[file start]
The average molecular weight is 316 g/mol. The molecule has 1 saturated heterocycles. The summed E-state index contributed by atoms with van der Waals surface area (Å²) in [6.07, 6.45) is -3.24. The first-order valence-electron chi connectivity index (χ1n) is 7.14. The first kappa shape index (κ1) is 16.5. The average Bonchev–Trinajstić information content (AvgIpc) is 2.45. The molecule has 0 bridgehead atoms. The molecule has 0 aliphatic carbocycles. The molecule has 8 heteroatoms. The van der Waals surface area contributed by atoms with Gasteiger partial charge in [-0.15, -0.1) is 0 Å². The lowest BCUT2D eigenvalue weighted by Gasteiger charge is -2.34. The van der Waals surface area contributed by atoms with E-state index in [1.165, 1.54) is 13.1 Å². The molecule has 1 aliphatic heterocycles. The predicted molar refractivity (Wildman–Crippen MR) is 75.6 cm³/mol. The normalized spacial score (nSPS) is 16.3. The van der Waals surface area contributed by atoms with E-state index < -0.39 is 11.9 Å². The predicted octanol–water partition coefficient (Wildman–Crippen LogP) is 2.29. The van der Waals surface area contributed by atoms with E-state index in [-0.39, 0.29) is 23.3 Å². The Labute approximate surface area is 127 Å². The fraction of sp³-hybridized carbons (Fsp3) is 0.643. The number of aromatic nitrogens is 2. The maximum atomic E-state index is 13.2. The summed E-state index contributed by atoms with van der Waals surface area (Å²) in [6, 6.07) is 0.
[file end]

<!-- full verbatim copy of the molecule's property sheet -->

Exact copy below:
The average molecular weight is 316 g/mol. The molecule has 1 saturated heterocycles. The summed E-state index contributed by atoms with van der Waals surface area (Å²) in [6.07, 6.45) is -3.24. The first-order valence-electron chi connectivity index (χ1n) is 7.14. The first kappa shape index (κ1) is 16.5. The average Bonchev–Trinajstić information content (AvgIpc) is 2.45. The molecule has 0 bridgehead atoms. The molecule has 0 aliphatic carbocycles. The molecule has 8 heteroatoms. The van der Waals surface area contributed by atoms with Gasteiger partial charge in [-0.15, -0.1) is 0 Å². The lowest BCUT2D eigenvalue weighted by Gasteiger charge is -2.34. The van der Waals surface area contributed by atoms with E-state index in [1.165, 1.54) is 13.1 Å². The molecule has 1 aliphatic heterocycles. The predicted molar refractivity (Wildman–Crippen MR) is 75.6 cm³/mol. The normalized spacial score (nSPS) is 16.3. The van der Waals surface area contributed by atoms with E-state index < -0.39 is 11.9 Å². The predicted octanol–water partition coefficient (Wildman–Crippen LogP) is 2.29. The van der Waals surface area contributed by atoms with E-state index in [-0.39, 0.29) is 23.3 Å². The Labute approximate surface area is 127 Å². The fraction of sp³-hybridized carbons (Fsp3) is 0.643. The number of aromatic nitrogens is 2. The maximum atomic E-state index is 13.2. The summed E-state index contributed by atoms with van der Waals surface area (Å²) in [6, 6.07) is 0.